Japan to equip PAC-3s with more advanced radar to counter hypersonic weapons

Yomiuri Shimbun file photo
A PAC-3 surface-to-air missile is deployed on the grounds of the Defense Ministry in Shinjuku Ward, Tokyo, in October.

Discussions have begun on equipping the Air Self-Defense Force’s PAC-3 surface-to-air antimissile systems with radar better able to counter hypersonic weapons, several government officials said.

The measure will be included in the defense program — currently known as the Medium Term Defense Program — set to be approved by the Cabinet on Friday at the earliest.

Hypersonic weapons fly at Mach 5, or more than five times the speed of sound, and follow irregular trajectories, making them hard to intercept. China has fielded the Dongfeng-17, an intermediate-range ballistic missile capable of carrying a hypersonic glide vehicle (HGV) that glides toward a target after being detached from a ballistic missile.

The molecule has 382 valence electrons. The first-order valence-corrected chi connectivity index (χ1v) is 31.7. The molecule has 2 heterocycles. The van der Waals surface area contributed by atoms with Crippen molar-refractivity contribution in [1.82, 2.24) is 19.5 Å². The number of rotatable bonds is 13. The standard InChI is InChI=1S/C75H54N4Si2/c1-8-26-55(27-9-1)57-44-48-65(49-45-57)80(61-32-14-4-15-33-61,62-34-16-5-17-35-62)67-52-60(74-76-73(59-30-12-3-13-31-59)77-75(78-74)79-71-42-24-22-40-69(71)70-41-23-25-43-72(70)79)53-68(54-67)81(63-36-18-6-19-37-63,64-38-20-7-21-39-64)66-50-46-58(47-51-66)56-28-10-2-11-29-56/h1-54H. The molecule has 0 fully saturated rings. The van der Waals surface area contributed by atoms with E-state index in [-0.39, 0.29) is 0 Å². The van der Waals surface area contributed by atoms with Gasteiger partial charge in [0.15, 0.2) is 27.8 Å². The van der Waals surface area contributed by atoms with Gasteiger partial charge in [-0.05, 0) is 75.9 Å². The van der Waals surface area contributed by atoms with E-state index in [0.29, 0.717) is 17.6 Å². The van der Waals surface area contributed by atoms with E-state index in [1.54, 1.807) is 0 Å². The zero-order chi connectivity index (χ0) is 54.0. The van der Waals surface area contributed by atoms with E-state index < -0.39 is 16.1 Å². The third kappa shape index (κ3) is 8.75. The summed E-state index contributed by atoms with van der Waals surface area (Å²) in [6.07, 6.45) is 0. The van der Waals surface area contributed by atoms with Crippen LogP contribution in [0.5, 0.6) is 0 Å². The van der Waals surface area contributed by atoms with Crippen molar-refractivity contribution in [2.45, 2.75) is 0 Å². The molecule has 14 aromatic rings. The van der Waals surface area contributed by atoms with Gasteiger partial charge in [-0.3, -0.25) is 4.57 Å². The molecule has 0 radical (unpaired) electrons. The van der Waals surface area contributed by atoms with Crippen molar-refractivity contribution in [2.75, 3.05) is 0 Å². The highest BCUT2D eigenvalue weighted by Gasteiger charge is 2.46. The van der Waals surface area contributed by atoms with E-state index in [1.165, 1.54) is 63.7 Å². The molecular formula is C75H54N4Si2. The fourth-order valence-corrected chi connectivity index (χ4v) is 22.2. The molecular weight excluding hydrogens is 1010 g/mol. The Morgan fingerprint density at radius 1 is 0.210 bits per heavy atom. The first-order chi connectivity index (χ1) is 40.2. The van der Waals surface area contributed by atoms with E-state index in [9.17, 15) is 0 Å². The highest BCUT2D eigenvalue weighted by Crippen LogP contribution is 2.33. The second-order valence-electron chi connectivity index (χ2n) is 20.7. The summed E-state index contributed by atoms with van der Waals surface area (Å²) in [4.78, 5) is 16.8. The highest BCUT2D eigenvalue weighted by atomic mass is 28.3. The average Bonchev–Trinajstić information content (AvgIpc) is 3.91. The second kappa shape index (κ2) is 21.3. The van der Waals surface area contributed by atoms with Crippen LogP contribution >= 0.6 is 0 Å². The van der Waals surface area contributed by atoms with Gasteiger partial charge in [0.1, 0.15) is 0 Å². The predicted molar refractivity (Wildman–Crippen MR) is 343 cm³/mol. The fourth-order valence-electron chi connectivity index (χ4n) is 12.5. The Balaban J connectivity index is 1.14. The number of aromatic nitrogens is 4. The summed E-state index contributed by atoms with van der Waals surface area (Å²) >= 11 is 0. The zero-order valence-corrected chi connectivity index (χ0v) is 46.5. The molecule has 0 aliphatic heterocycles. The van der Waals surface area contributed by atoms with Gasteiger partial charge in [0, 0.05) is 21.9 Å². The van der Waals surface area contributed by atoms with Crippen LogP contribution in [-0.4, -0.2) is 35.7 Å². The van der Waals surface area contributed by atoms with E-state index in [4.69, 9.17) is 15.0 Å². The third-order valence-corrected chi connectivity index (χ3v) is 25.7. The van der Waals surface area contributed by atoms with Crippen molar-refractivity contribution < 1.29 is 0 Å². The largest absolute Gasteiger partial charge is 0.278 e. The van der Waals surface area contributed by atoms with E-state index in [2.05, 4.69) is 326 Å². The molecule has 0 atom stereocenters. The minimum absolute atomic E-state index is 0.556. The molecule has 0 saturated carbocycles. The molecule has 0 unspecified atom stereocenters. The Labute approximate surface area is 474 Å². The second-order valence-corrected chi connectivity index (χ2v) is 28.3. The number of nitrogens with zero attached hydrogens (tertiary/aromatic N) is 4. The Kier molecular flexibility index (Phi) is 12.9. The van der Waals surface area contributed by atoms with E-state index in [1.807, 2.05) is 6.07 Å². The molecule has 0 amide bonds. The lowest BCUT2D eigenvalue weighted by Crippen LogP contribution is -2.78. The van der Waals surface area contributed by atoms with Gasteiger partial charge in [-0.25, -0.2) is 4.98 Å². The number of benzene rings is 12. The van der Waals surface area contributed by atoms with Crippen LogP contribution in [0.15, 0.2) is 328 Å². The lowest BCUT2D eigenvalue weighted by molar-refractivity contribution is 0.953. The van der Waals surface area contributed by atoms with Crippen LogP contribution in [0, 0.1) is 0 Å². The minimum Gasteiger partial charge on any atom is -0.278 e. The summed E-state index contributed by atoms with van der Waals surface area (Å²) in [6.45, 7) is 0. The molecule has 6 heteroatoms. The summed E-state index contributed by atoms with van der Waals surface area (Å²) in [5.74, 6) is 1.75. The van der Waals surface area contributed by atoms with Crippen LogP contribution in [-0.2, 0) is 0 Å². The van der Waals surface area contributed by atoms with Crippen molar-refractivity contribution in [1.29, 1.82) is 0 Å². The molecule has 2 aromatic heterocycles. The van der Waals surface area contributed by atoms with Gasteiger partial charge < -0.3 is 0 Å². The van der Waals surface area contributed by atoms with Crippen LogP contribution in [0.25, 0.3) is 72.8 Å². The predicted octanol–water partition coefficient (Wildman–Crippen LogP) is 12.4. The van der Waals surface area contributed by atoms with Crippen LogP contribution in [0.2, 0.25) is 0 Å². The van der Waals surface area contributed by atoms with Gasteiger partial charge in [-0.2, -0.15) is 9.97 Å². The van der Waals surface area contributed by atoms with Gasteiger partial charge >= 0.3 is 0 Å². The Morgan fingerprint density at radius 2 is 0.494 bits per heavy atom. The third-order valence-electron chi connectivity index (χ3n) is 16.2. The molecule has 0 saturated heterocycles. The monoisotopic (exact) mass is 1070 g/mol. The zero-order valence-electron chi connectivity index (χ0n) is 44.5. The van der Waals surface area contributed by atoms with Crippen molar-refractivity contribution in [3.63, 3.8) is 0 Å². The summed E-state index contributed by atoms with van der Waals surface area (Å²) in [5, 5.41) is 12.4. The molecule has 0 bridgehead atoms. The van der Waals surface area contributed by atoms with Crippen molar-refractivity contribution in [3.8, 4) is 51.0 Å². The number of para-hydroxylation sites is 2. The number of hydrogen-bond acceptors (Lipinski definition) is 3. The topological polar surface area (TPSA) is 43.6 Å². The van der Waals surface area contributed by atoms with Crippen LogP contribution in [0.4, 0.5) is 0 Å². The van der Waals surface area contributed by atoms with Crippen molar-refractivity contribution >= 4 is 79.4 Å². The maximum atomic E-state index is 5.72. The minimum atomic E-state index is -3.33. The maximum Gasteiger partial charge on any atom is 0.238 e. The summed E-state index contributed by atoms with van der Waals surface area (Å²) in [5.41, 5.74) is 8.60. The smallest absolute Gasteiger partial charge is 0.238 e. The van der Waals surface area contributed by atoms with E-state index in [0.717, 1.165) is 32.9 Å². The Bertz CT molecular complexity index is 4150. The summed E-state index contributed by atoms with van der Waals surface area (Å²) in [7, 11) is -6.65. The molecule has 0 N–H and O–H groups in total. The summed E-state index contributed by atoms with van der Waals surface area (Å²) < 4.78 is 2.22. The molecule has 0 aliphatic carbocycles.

North Korea has also launched a weapon that it calls a hypersonic missile.

Japan’s missile defense is supported by eight Aegis destroyers carrying interceptor missiles and 34 PAC-3s, but intercepting hypersonic missiles with the current equipment is thought to be difficult.

The government plans to upgrade some of the PAC-3s and introduce a Lower Tier Air and Missile Defense Sensor, or LTAMDS, which the U.S. military plans to deploy. The new radar’s range of detection is several times greater than conventional radar, and it can identify missiles traveling at high speed and on irregular trajectories, features that are expected to improve the rate of interception.

The capabilities of Japan’s fixed warning and control radar will also be improved, and next-generation radar developed to strengthen Japan’s abilty to detect and track HGVs.

The government will specify in Japan’s National Security Strategy, which will be approved by the Cabinet in tandem with the defense plan, the possession of “counterstrike capability” to destroy enemy missile bases or other targets for the purpose of self-defense. It will also continue to upgrade the nation’s missile interception capabilities, to heighten deterrence.